If you’re trying to lose weight, a small calorie deficit is acceptable. The Academy of Nutrition and Dietetics (AND) recommends a calorie deficit of no more than 250 to 500 calories per day for active adults. If you notice over time that you’re losing weight and you don’t want it, you can try increasing your calorie intake by a few hundred calories a day, Buckingham says. One hundred calories equals about one medium banana or 1 tablespoon of peanut butter.

5 signs you need more calories to support your workout

Pay attention to these common signs that you need more calories to make sure you’re eating enough to support your workout routine:

1. Lasting pain

“If you notice you’re still sore long after a workout, that’s a sign of nutritional deficiency,” Schroeder says. A little pain is fine, but if it lasts for several days, you may need to increase your calorie intake, as proper fueling is key to muscle recovery.

2. Poor performance and fatigue

If you notice that you’re not able to go as hard, fast or heavy in your workouts as you used to, or if you’re constantly tired outside of your workouts, Buckingham says it could be a sign that you’re not. not eat enough.

3. Illness or injury

Buckingham also warns that not eating enough calories to support your workouts can lead to disease and injury because muscle repair and immune function depend on energy and nutrients from food.

4. Dizziness

Hypoglycemia occurs when you don’t have enough stored energy. Called hypoglycemia, low blood sugar can cause dizziness or lightheadedness, according to the Mayo Clinic. This is another sure sign that your body needs more calories than you take in.

5. Lost or irregular period

Over a long period of time, the combination of exercise and eating too few calories can lead to hypothalamic amenorrhea, a deficiency of the reproductive hormone estrogen. A review of the literature published in February 2019 in Reproductive Medicine Seminars explains that hypothalamic amenorrhea can lead to lost or irregular periods, as well as irreversible bone loss and an increased risk of cardiovascular disease. As this is a more serious symptom than others, it is best to discuss it with your doctor.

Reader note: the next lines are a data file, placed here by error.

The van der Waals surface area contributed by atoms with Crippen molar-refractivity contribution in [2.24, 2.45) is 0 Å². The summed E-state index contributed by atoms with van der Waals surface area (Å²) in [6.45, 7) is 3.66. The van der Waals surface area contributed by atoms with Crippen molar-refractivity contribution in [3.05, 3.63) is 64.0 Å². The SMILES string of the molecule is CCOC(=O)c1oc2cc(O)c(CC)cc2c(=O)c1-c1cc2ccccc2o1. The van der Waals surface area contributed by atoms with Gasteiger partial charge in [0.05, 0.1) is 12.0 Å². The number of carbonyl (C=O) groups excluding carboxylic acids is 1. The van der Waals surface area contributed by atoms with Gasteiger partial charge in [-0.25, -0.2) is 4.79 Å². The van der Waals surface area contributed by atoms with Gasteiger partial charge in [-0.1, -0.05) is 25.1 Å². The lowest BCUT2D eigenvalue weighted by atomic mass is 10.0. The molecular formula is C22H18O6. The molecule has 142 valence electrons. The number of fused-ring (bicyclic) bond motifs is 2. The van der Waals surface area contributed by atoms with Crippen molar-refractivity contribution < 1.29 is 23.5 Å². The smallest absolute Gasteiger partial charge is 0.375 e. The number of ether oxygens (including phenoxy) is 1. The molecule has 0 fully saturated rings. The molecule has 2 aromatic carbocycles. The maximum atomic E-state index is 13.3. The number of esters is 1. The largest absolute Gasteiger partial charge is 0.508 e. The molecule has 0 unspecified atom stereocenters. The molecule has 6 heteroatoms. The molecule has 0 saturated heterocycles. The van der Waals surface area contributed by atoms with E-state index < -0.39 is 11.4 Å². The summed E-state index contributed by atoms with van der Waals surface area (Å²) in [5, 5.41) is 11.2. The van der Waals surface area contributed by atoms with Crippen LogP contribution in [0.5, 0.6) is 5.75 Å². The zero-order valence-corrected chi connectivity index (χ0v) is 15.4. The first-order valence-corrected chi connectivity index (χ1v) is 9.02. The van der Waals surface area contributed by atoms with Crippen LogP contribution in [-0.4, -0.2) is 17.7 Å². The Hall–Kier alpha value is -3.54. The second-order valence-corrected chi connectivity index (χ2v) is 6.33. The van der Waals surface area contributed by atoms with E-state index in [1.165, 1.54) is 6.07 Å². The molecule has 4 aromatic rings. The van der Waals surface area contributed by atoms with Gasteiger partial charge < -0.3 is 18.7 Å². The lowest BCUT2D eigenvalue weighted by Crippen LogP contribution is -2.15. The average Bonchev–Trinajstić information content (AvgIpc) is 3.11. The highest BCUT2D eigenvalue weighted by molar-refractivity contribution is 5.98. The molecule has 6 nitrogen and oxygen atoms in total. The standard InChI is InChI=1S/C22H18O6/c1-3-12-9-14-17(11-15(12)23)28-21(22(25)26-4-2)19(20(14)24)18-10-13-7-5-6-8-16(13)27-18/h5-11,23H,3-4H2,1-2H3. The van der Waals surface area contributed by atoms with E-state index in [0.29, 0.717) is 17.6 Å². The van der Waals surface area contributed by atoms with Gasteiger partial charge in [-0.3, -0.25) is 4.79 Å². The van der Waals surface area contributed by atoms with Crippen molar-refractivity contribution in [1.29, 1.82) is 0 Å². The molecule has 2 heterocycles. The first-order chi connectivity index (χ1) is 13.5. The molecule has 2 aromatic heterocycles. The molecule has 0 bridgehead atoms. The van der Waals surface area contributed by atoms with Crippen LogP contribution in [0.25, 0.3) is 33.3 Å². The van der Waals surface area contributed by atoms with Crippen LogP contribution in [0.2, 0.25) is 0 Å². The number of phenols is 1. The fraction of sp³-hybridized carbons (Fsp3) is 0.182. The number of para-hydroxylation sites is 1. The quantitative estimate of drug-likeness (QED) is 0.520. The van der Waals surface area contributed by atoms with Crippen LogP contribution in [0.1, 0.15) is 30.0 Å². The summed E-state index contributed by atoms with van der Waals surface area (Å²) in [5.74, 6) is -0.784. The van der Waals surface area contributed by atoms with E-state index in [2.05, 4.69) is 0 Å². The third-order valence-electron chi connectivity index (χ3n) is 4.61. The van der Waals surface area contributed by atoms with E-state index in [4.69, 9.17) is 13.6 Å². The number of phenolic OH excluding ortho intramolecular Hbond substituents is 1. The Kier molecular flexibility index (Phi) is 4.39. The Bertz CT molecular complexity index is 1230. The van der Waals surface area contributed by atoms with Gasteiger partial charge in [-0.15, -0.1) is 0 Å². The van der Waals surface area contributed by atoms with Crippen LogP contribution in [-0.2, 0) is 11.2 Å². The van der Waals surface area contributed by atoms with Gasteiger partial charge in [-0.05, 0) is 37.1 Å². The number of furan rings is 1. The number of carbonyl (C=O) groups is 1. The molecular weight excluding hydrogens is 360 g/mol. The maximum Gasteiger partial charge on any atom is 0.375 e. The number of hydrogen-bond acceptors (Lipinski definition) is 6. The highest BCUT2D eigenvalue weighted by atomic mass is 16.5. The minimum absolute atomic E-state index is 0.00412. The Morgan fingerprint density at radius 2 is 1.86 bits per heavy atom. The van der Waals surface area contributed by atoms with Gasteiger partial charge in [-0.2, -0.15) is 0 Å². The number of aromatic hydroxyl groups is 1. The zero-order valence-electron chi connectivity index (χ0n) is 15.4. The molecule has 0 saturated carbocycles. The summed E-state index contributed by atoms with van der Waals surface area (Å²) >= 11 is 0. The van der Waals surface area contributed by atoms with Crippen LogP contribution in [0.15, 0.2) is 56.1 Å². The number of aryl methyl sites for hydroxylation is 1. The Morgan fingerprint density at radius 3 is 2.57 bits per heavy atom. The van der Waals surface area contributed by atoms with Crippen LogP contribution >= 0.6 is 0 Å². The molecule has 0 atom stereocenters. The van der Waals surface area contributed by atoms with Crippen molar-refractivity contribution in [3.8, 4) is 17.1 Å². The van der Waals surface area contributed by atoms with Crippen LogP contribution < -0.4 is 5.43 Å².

Tips for increasing your calorie intake

The good news is that increasing your calorie intake is relatively simple. Schroeder recommends adding one or two snacks between meals that contain a balance of protein, carbohydrates and fats. “Carbohydrates are your body’s primary fuel during exercise, so it’s important to replenish them afterwards,” Schroeder says. “Protein is essential for building and maintaining healthy muscle, and fat is important for vitamin absorption, hormonal function, and overall health.” Some easy snacks suggested by Schroeder are peanut butter and banana, fruit and yogurt, or hummus and crackers. Portion size will depend on both your goals and the number of calories you burn during a workout. If you’re aiming to eat 300 calories, you can get it with a medium banana and 2 tablespoons of peanut butter.

If snacking isn’t your thing, or if you need more calories than snacking can provide, Schroeder also recommends adding more healthy fats to your meals, as fats contain more than double the calories (9 calories per gram) compared to protein and carbohydrates (4 calories per gram), according to the Cleveland Clinic. “Things like avocado, olive oil, and peanut butter can boost calories without adding too much extra bulk,” she says. Ultimately, eat healthy, whole foods to feel energized during workouts and throughout the day.